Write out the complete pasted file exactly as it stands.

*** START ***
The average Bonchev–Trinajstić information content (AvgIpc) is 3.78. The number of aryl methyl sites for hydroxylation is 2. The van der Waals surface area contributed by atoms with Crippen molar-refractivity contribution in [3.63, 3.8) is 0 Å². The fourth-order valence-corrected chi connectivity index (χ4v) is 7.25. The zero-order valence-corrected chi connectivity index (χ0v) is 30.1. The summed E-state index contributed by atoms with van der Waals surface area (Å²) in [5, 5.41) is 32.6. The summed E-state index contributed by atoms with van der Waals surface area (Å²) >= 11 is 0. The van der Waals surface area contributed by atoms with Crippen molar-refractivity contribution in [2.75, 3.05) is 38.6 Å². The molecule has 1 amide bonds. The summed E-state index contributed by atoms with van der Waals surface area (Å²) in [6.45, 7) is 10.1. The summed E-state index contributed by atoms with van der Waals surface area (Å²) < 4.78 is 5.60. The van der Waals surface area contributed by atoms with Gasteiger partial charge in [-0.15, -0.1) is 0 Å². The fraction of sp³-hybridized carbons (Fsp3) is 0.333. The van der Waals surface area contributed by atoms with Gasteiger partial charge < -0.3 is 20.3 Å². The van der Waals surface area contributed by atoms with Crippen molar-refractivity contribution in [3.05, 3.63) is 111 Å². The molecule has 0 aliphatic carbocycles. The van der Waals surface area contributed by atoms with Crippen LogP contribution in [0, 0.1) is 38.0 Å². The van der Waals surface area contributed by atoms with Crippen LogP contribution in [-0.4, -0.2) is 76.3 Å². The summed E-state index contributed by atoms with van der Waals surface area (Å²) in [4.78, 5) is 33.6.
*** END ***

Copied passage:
The average Bonchev–Trinajstić information content (AvgIpc) is 3.78. The number of aryl methyl sites for hydroxylation is 2. The van der Waals surface area contributed by atoms with Crippen molar-refractivity contribution in [3.63, 3.8) is 0 Å². The fourth-order valence-corrected chi connectivity index (χ4v) is 7.25. The zero-order valence-corrected chi connectivity index (χ0v) is 30.1. The summed E-state index contributed by atoms with van der Waals surface area (Å²) in [5, 5.41) is 32.6. The summed E-state index contributed by atoms with van der Waals surface area (Å²) >= 11 is 0. The van der Waals surface area contributed by atoms with Crippen molar-refractivity contribution in [2.75, 3.05) is 38.6 Å². The molecule has 1 amide bonds. The summed E-state index contributed by atoms with van der Waals surface area (Å²) in [6.45, 7) is 10.1. The summed E-state index contributed by atoms with van der Waals surface area (Å²) < 4.78 is 5.60. The van der Waals surface area contributed by atoms with Gasteiger partial charge in [-0.15, -0.1) is 0 Å². The fraction of sp³-hybridized carbons (Fsp3) is 0.333. The van der Waals surface area contributed by atoms with Gasteiger partial charge < -0.3 is 20.3 Å². The van der Waals surface area contributed by atoms with Crippen molar-refractivity contribution in [3.05, 3.63) is 111 Å². The molecule has 0 aliphatic carbocycles. The van der Waals surface area contributed by atoms with Crippen LogP contribution in [0, 0.1) is 38.0 Å². The van der Waals surface area contributed by atoms with Crippen LogP contribution in [-0.4, -0.2) is 76.3 Å². The summed E-state index contributed by atoms with van der Waals surface area (Å²) in [4.78, 5) is 33.6.